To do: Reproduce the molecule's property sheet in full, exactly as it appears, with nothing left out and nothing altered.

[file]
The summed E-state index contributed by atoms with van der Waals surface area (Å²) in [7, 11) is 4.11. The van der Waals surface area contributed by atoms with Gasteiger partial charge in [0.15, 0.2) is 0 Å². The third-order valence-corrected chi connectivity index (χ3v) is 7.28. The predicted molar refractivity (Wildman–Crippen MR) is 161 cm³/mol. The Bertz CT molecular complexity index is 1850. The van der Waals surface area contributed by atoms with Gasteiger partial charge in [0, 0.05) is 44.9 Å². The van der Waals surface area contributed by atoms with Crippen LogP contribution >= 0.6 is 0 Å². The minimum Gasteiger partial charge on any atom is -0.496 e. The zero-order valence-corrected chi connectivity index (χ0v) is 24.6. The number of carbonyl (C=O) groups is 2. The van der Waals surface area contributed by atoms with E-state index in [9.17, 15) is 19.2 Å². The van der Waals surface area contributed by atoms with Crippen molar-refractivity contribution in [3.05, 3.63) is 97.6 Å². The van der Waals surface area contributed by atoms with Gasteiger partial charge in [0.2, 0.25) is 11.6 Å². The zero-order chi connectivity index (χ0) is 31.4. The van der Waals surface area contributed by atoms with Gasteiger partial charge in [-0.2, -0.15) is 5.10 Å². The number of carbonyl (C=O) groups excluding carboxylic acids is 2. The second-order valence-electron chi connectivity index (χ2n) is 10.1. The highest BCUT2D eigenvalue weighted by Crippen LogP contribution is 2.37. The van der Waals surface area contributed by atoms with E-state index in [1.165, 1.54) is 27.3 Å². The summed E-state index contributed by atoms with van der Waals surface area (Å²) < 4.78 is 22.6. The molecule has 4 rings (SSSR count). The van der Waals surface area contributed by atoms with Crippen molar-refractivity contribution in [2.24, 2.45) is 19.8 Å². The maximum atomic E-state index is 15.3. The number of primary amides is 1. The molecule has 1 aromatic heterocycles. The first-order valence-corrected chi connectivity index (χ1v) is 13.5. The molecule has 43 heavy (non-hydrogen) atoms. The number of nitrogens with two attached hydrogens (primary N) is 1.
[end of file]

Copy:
The summed E-state index contributed by atoms with van der Waals surface area (Å²) in [7, 11) is 4.11. The van der Waals surface area contributed by atoms with Gasteiger partial charge in [0.15, 0.2) is 0 Å². The third-order valence-corrected chi connectivity index (χ3v) is 7.28. The predicted molar refractivity (Wildman–Crippen MR) is 161 cm³/mol. The Bertz CT molecular complexity index is 1850. The van der Waals surface area contributed by atoms with Gasteiger partial charge in [0, 0.05) is 44.9 Å². The van der Waals surface area contributed by atoms with Crippen LogP contribution >= 0.6 is 0 Å². The minimum Gasteiger partial charge on any atom is -0.496 e. The zero-order valence-corrected chi connectivity index (χ0v) is 24.6. The number of carbonyl (C=O) groups is 2. The van der Waals surface area contributed by atoms with E-state index in [9.17, 15) is 19.2 Å². The van der Waals surface area contributed by atoms with Crippen molar-refractivity contribution in [3.05, 3.63) is 97.6 Å². The van der Waals surface area contributed by atoms with Gasteiger partial charge in [0.2, 0.25) is 11.6 Å². The zero-order chi connectivity index (χ0) is 31.4. The van der Waals surface area contributed by atoms with Gasteiger partial charge in [-0.2, -0.15) is 5.10 Å². The number of carbonyl (C=O) groups excluding carboxylic acids is 2. The second-order valence-electron chi connectivity index (χ2n) is 10.1. The highest BCUT2D eigenvalue weighted by Crippen LogP contribution is 2.37. The van der Waals surface area contributed by atoms with E-state index in [1.165, 1.54) is 27.3 Å². The summed E-state index contributed by atoms with van der Waals surface area (Å²) < 4.78 is 22.6. The molecule has 4 rings (SSSR count). The van der Waals surface area contributed by atoms with Crippen molar-refractivity contribution in [2.24, 2.45) is 19.8 Å². The maximum atomic E-state index is 15.3. The number of primary amides is 1. The molecule has 1 aromatic heterocycles. The first-order valence-corrected chi connectivity index (χ1v) is 13.5. The molecule has 43 heavy (non-hydrogen) atoms. The number of nitrogens with two attached hydrogens (primary N) is 1.